|Alternative names||Koshary, kosheri or koshari|
|Place of origin||Egypt|
|Serving temperature||warm or hot|
|Main ingredients||rice, macaroni, lentils, tomato sauce, vegetable oil, onions, cumin, lentils|
|Variations||chickpeas, hot sauce, garlic juice, vinegar, short spaghetti|
(per 300 g serving)
|954 kcal (3994 kJ)|
(per 300 g serving)
|Cookbook: Koshari Media: Koshari|
Kushari, also koshary, kosheri or koshari (Egyptian Arabic: كشرى, [ˈkoʃæɾi]), is an Egyptian dish originally made in the 19th century, made of rice, macaroni and lentils mixed together, topped with a tomato-vinegar sauce; garnished with chickpeas and crispy fried onions. A sprinkling of garlic juice, or garlic vinegar, and hot sauce are optional.
Kushari originated in the mid 19th century, during a time when Egypt was a multi-cultural country and the economy was marked by a period of significant output within a population. The period is marked by productivity increases, sales increases, wage increases and rising demand.
The lower classes' usually limited pantry became full with a myriad of ingredients: lentils, rice, macaroni, chickpeas, tomato sauce, onions, garlic, oil, vinegar, etc. At the end of the month, families would usually have the entire collection of ingredients as leftovers, so families would quickly finish their supply in one dish.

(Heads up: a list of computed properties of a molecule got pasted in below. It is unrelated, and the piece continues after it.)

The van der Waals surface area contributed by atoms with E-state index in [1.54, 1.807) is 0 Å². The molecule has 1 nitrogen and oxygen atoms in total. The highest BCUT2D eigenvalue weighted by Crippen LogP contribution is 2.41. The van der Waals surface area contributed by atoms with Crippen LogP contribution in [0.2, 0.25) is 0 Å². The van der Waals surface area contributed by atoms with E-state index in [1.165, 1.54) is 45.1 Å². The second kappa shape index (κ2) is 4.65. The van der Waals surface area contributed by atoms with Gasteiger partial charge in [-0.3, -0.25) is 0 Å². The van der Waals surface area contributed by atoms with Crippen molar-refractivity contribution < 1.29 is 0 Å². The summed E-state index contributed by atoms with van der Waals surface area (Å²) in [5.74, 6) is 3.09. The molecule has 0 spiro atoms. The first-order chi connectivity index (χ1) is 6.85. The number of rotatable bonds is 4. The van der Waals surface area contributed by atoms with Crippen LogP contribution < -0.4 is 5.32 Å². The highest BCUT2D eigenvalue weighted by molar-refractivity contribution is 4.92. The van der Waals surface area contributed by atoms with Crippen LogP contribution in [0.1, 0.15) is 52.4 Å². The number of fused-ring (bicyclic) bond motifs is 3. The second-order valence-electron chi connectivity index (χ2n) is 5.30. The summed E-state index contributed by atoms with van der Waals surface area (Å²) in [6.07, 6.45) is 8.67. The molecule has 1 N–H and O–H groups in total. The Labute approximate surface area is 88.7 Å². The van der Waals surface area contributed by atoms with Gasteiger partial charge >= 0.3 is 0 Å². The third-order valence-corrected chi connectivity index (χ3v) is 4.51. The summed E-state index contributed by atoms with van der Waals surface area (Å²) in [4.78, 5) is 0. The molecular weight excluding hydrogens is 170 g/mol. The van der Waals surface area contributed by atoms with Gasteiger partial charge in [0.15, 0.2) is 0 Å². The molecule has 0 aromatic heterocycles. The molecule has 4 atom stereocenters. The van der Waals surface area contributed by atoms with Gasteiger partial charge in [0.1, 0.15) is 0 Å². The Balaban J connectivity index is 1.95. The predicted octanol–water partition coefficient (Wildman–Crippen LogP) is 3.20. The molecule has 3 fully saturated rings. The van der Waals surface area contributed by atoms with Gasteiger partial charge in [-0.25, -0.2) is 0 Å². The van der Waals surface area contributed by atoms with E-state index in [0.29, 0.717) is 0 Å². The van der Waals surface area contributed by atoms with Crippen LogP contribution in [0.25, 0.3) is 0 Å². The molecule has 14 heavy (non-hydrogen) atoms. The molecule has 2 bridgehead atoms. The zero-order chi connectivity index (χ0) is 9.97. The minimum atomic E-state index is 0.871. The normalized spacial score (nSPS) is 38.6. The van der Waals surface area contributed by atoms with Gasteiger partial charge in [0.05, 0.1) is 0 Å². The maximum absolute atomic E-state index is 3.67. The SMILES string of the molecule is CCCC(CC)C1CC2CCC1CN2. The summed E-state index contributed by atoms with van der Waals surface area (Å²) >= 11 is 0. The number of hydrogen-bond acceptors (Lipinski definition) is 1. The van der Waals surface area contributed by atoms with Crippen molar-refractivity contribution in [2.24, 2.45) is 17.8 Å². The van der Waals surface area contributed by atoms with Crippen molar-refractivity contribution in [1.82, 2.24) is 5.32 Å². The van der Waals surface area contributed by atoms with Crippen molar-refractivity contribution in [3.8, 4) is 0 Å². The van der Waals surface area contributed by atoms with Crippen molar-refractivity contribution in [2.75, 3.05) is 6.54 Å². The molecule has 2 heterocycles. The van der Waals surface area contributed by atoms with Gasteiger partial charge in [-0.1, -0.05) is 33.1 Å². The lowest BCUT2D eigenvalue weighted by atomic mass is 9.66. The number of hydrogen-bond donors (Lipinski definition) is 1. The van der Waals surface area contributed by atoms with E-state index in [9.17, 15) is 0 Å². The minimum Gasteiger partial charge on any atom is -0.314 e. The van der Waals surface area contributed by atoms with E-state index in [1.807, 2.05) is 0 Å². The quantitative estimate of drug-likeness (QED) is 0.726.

More sources state that the dish originated from India and Italy, in 1914 when Indians attempted to use lentil and rice Khichdi, Italians added macaroni to the dish, over time the dish has progressed and evolved into the current dish through Egyptian soldiers, then Egyptian citizens. Kushari used to be sold on food carts in its early years, and was introduced to restaurants in later years.
Koshari is widely popular among workers and laborers. It may be prepared at home, and is also served at roadside stalls and restaurants all over Egypt; some restaurants specialize in kushari to the exclusion of other dishes, while others feature it as one item among many. As it does not contain any animal products, it can be considered vegan so long as all frying uses vegetable oil.
Other mixed rice dishes
- Arroz a la valenciana (Spain, Philippines)
- Arroz con Pollo, Arroz con gandules, Gallo Pinto, Pabellón criollo, Platillo Moros y Cristianos, Rice and beans (Latin America)
- Biryani (South Asia, India, Pakistan)
- Fried rice (East Asia)
- Ghapama (Armenia)
- Jambalaya (Louisiana)
- Jollof rice (West Africa)
- Hoppin' John (Southern United States)
- Kabsa (Saudi Arabia)
- Kedgeree (United Kingdom)
- Nasi Goreng (Indonesia)
- Orez Shu'it (Israel)
- Paella (Spain)
- Pilaf/Pulao (Greece, Balkans, Turkey, Iran, Central Asia, Pakistan, South Asia)
- Rice and peas (Caribbean)
- Risotto (Italy)
- Spanish rice (Mexico)
- Takikomi gohan (Japan)
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